The winter blues – also referred to as Seasonal Affective Disorder (S.A.D.) or seasonal winter depression – can put a huge damper on our quality of life.
For many people, winter can be a tough time to remain positive and reinforce our mental wellbeing. Oftentimes the winter blues leave us feeling down, depressed or anxious. It is important during these times we don’t forget to take exceptional care of ourselves.
If you’re anything like me, the gray skies and stormy weather are only enjoyable for so long. I crave the warm sunshine of summer and when the winter hits, so do the winter blues.
Seasonal Winter Depression: What You Should Know
Known as S.A.D., seasonal affective disorder is a type of depression that usually comes in late fall or early winter, when the days grow shorter and sunlight is scarce.
According to Harvard Health Publishing, “Sunlight exposure stimulates the hypothalamus, a part of the brain that helps control your circadian rhythm — the body’s internal 24-hour sleep-wake clock.” With less sunlight during the fall and winter seasons, your circadian rhythm gets pushed off balance.
Seasonal affective disorder is a type of depression that usually comes in late fall or early winter.
When the circadian rhythm is thrown off, your brain actually produces more of the sleep hormone melatonin and less of the feel good hormone serotonin. This can make you feel lethargic, prone to overeating, and have a tendency to withdraw socially. It can also affect your memory and ability to focus.
While there are many self-care options for helping with the winter blues, it’s important you seek professional help if you don’t feel self-care is enough or feel that what you’re dealing with is more than seasonal. There are medications and alternatives available from a healthcare provider.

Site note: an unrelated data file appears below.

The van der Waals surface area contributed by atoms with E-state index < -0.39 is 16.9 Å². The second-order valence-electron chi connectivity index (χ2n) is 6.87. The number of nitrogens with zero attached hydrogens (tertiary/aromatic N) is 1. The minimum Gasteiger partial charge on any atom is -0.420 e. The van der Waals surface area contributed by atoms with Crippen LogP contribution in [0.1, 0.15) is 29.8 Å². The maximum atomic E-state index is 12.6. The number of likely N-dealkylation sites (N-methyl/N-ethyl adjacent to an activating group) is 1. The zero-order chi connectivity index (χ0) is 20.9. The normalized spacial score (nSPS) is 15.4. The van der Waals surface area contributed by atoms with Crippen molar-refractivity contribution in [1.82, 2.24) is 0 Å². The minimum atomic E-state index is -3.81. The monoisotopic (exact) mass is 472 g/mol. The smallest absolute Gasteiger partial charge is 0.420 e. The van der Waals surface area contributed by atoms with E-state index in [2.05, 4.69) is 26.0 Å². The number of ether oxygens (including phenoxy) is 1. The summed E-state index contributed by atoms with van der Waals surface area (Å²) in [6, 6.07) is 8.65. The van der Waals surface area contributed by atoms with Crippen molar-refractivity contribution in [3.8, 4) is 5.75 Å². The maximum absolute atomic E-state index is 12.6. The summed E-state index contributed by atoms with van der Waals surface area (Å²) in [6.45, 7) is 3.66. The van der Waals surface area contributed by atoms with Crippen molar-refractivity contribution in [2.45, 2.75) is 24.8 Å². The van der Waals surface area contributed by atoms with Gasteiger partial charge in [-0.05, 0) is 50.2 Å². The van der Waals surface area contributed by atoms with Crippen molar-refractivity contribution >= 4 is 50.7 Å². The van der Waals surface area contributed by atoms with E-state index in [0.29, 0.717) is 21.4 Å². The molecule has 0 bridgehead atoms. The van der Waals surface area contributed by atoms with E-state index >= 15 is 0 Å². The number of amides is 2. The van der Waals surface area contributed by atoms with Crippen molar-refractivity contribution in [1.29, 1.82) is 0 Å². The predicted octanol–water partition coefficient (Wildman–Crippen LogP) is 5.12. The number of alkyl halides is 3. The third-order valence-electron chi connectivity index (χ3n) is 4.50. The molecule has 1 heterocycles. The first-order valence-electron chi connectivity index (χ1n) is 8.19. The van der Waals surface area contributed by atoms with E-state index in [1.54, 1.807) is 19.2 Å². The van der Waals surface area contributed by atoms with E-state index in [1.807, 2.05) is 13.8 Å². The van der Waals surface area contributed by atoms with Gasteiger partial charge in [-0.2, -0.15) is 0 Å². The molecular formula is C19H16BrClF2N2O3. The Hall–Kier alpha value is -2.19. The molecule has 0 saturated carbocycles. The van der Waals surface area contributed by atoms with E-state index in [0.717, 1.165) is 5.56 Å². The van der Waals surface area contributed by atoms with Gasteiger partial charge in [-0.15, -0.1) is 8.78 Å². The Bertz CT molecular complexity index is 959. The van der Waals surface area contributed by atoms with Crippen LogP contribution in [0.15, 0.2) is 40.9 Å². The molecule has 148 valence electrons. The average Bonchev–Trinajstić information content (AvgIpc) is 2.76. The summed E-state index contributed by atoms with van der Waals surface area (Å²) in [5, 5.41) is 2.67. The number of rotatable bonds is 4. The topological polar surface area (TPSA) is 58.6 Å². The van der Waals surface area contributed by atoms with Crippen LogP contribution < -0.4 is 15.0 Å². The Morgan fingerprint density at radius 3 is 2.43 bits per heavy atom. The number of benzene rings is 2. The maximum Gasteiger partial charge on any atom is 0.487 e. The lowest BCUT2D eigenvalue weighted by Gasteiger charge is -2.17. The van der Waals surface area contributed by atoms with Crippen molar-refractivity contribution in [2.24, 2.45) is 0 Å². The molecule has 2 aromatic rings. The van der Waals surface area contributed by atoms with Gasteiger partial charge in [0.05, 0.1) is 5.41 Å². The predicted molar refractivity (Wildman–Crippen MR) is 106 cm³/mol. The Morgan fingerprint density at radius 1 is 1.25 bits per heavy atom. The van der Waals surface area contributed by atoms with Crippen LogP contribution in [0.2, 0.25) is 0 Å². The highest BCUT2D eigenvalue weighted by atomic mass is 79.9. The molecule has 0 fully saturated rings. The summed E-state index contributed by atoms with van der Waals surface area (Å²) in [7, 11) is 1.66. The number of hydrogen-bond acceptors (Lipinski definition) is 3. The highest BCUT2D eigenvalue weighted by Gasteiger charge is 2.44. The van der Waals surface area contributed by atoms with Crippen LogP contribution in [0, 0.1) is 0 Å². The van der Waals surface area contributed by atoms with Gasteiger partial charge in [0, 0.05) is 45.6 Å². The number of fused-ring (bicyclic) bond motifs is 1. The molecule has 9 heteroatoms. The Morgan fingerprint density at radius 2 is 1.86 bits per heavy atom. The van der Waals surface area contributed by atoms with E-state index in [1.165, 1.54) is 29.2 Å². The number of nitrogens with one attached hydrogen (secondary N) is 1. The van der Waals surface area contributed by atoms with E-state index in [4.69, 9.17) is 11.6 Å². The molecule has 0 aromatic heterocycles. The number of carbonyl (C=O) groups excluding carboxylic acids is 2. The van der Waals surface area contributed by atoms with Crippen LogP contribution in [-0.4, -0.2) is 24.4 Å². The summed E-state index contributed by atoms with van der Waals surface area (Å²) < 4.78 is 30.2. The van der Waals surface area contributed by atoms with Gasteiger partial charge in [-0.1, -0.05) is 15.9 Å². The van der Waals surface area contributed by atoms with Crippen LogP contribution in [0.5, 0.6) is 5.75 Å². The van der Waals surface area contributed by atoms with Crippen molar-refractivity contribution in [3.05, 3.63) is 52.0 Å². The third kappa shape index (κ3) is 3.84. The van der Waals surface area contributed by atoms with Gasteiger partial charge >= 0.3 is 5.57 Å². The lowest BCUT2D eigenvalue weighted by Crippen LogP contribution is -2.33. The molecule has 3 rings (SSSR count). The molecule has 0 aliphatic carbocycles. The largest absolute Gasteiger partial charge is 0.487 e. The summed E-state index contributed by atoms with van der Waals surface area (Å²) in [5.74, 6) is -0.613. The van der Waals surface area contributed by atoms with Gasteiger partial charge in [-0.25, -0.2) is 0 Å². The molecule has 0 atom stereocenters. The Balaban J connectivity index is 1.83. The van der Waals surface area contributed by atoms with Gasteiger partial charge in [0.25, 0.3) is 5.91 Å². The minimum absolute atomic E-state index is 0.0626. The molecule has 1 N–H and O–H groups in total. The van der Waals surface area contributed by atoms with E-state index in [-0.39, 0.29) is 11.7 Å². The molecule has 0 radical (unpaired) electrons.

Combat the Winter Blues With These 15 Self-Care Tips:
This is a great list of self-care tips for winter blues to keep on hand and add to as you go through down times during the winter season. Take what works for you to fight those winter blues and leave the things that don’t.
Everyone is different – find the self-care tips for winter that work best for you!
1. Take a Vitamin D Supplement
Pick up a vitamin D supplement from any local drug or grocery store. Take it consistently to help raise your vitamin D levels. This helps address the winter blues from the inside out – and also supports a healthy immune system.
2. Get On Your Yoga Mat!
Of course the list wouldn’t be complete without yoga. These yoga poses help combat the winter blues.
Prefer a guided online yoga class? Try this!
Join YA Classes teacher Jenn Pansa as she guides you through a grounding, relaxing, and mind-body soothing yoga class on-demand.
3. Drink Warm Tea
Wrap yourself in a big blanket and curl up with a warm cup of tea. It’s relaxing and comforting! (Self-Care Pro-tip: make sure it’s an herbal, caffeine free option in the evening.)
4. Talk to Someone
You’re not alone! There are tons of people who get the winter blues and find this time of year to be difficult. Reach out and find a support system.
5. Listen to Positive, Upbeat Music
Music has an incredible way of changing your mood. Turn it up and dance off the winter blues!